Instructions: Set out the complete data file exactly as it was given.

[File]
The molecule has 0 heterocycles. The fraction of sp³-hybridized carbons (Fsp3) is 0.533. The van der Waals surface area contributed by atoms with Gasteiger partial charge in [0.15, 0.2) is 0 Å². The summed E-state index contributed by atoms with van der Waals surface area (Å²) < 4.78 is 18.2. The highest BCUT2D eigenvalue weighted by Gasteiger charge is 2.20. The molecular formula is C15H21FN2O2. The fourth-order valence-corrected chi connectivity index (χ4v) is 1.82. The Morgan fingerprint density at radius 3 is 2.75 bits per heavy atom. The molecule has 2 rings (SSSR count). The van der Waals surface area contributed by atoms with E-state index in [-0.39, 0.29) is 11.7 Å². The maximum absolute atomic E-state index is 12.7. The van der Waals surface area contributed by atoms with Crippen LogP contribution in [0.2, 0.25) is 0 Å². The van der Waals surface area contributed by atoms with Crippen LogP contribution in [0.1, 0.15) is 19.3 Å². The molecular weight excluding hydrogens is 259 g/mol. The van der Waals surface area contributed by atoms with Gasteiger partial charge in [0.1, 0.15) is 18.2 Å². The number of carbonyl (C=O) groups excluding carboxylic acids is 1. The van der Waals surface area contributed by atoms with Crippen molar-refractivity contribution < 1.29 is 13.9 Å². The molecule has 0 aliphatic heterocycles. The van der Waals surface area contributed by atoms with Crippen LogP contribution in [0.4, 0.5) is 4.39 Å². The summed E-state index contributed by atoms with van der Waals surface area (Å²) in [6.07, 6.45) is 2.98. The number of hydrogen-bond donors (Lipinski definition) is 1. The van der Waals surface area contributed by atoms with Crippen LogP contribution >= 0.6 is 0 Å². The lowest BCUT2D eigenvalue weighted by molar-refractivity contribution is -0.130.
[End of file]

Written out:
The molecule has 0 heterocycles. The fraction of sp³-hybridized carbons (Fsp3) is 0.533. The van der Waals surface area contributed by atoms with Gasteiger partial charge in [0.15, 0.2) is 0 Å². The summed E-state index contributed by atoms with van der Waals surface area (Å²) < 4.78 is 18.2. The highest BCUT2D eigenvalue weighted by Gasteiger charge is 2.20. The molecular formula is C15H21FN2O2. The fourth-order valence-corrected chi connectivity index (χ4v) is 1.82. The Morgan fingerprint density at radius 3 is 2.75 bits per heavy atom. The molecule has 2 rings (SSSR count). The van der Waals surface area contributed by atoms with E-state index in [-0.39, 0.29) is 11.7 Å². The maximum absolute atomic E-state index is 12.7. The van der Waals surface area contributed by atoms with Crippen LogP contribution in [0.2, 0.25) is 0 Å². The van der Waals surface area contributed by atoms with Crippen LogP contribution in [0.1, 0.15) is 19.3 Å². The molecular weight excluding hydrogens is 259 g/mol. The van der Waals surface area contributed by atoms with Gasteiger partial charge in [0.1, 0.15) is 18.2 Å². The number of carbonyl (C=O) groups excluding carboxylic acids is 1. The van der Waals surface area contributed by atoms with Crippen molar-refractivity contribution < 1.29 is 13.9 Å². The molecule has 0 aliphatic heterocycles. The van der Waals surface area contributed by atoms with Crippen LogP contribution in [0.4, 0.5) is 4.39 Å². The summed E-state index contributed by atoms with van der Waals surface area (Å²) in [6.07, 6.45) is 2.98. The number of hydrogen-bond donors (Lipinski definition) is 1. The van der Waals surface area contributed by atoms with Crippen LogP contribution >= 0.6 is 0 Å². The lowest BCUT2D eigenvalue weighted by molar-refractivity contribution is -0.130.